DLA & PIP – The 3 letter words that send shivers down my spine.

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When I decided to have children the word benefits never entered my head! I was bought up with a great work ethic and enjoyed earning and spending my own money within my means.

After Morgan was born we spent the majority of his first year in and out of hospital, finally to receive his and Aidens’ diagnosis of the life limiting disease, Cystic Fibrosis at the age of one and five years old.

After coming to terms with this diagnosis, which will be another blog when I’m brave enough, reality set in about what this actually meant.

One certainty was that my career path was instantly shut off. Who would employ me knowing that at the drop of a hat I am likely to wind up in hospital for weeks on end?

The hospital, doctors surgery and chemist became my second home. They all knew me on first name terms…

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How a Stranger’s Advice Helped my Autistic Daughter Overcome her Eating Issues


My daughter has always had struggles with food. From the moment she was weaned she has refused, spat out or thrown food away. Her weight has always been a concern yet no-one seemed to take me seriously.

That was until she was diagnosed with autism just before her 5th birthday and on her diagnosis letter they wrote about her limited diet and sensory avoidance with food.

I was so excited a year later when we finally received an appointment with a sensory trained occupational therapist for children with autism.

I was sure this professional would help us.

We tried everything she suggested. We did so many different ‘desensitisation’ activities like messy play, baking and play doh. We had fun with plastic food and real food and we looked through recipe books together.

Yet her eating remained as restricted as ever and her weight continued to drop.

Eventually the appointments drew…

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So, you’d like me to fix your car over the phone?

Sensory Project

Today I was catching up on my phone calls and emails from earlier in the week. I have been asked to assess a young man and “determine his dyspraxia and his sensory needs” so that his parents can request in his EHCP that he has a special cerebellar rehabilitation programme (doing the social media rounds) to address his dyslexia and difficulties at school. It is a Sunday, I have had a busy week with few moments to spare, but I feel so passionate about this I cannot help but write this blog today.

My response remains …

“I am sorry, but I cannot assess your son knowing in advance it is to recommend this or any other similar programme. Here are my reasons, because this is what I do and how I do it.

I am an independent professional. Assessment is what determines my recommendations – so that what I…

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SEN Support in Schools – We’re Missing the Point

Having been through the broken and very frustrating EHCP process in the UK this last 2 years, I firmly believe that a wholistic approach to supporting each child’s needs would be far better for everyone.

We have fought and succeeded in having provision of weekly sensory integration/ occupational therapy for Charlie. It has come 4 years after he most needed it. It doesn’t feel like a victory yet because the provision for the other children in the city, the school and in the wider system hasn’t changed.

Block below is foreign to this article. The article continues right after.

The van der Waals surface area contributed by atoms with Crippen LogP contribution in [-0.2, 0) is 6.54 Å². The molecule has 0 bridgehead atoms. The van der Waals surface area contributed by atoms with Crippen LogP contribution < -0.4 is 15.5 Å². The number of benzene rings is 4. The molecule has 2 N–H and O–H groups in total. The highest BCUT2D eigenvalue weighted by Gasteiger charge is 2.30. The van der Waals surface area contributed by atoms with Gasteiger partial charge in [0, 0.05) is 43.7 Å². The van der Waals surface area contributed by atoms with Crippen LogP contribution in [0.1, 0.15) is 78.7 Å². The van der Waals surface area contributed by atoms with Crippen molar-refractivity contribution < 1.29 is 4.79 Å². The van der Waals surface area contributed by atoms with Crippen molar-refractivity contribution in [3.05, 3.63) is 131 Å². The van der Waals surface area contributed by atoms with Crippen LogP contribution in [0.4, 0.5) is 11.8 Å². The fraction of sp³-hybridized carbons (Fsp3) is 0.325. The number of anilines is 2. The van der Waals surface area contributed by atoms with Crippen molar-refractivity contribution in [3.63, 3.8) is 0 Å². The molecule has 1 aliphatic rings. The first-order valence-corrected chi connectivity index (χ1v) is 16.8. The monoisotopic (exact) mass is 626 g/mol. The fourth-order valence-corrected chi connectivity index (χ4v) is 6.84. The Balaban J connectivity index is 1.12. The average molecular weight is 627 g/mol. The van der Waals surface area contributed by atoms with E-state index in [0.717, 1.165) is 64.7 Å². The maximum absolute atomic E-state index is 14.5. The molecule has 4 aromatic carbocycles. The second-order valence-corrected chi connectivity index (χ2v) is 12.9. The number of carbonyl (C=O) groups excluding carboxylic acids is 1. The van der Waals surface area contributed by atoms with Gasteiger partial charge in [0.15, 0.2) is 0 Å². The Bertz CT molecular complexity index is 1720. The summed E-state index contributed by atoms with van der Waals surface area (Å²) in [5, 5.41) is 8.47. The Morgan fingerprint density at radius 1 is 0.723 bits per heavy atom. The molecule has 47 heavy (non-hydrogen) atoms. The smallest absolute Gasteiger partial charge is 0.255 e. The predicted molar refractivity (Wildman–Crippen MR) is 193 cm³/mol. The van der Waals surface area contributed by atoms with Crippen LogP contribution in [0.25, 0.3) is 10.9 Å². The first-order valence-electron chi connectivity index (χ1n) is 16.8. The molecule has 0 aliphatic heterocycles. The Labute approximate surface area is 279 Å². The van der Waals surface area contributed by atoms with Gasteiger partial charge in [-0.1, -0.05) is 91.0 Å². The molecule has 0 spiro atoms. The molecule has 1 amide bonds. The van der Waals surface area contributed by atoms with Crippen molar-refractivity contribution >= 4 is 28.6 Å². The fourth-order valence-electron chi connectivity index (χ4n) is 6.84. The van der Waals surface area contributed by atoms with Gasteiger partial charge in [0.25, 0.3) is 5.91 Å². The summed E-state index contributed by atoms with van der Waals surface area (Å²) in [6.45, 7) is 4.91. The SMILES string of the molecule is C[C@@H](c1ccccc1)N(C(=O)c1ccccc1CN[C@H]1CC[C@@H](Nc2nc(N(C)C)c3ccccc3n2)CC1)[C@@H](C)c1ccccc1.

I feel like I am walking a fine line, we are in a system where “he who shouts the loudest and wisest” get what he wants or needs. In shouting I hope I am not just getting “what I want” or solely what my child needs, but also raising the voice of others too, I pray that I am breaking new ground for others too

It Must Be Mum

Every school-age child with a special educational need (SEN) should have a written plan of support.  Every single one.  That is my interpretation of the SEN Code of Practice (SEN COP) and I will explain why. 

Published in June 2014, Chapter 6 of the SEN COP describes the provision of SEN Support in Schools.  It describes a system that is far removed from the days of Individual Education Plans and from setting targets for children who are not achieving someone else’s idea of ‘good enough’ progress.

The new approach talks about children fulfilling their potential, about achieving their best.  It talks about understanding barriers to learning and providing support.  Critically, nowhere, anywhere, does it talk about targets.  Implied is: ‘make the environment right for the child and they will progress’. 

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Lack of imagination in autism is not what you may think

Lack of imagination in Autism is not always what you may think


What do you think of when you think of imagination? Do you think of children making up games, people writing fiction stories, or perhaps role play? It is true that all of these, and so much more, require imagination yet imagination is so much more than just forming new ideas and being creative.
Many autistic children (and adults) struggle with a special type of imagination called social imagination.

Firstly let me explain what this is NOT:
1. It is NOT the ability to be creative. 

In fact many people with autism are highly gifted artists or musicians and have unique and highly talented ways of presenting their ability.

If your child is diagnosed with autism it does NOT mean they will not be good at drawing, or be able to express themselves in creative ways.

2. It is NOT a lack of ability to play with toys or act out…

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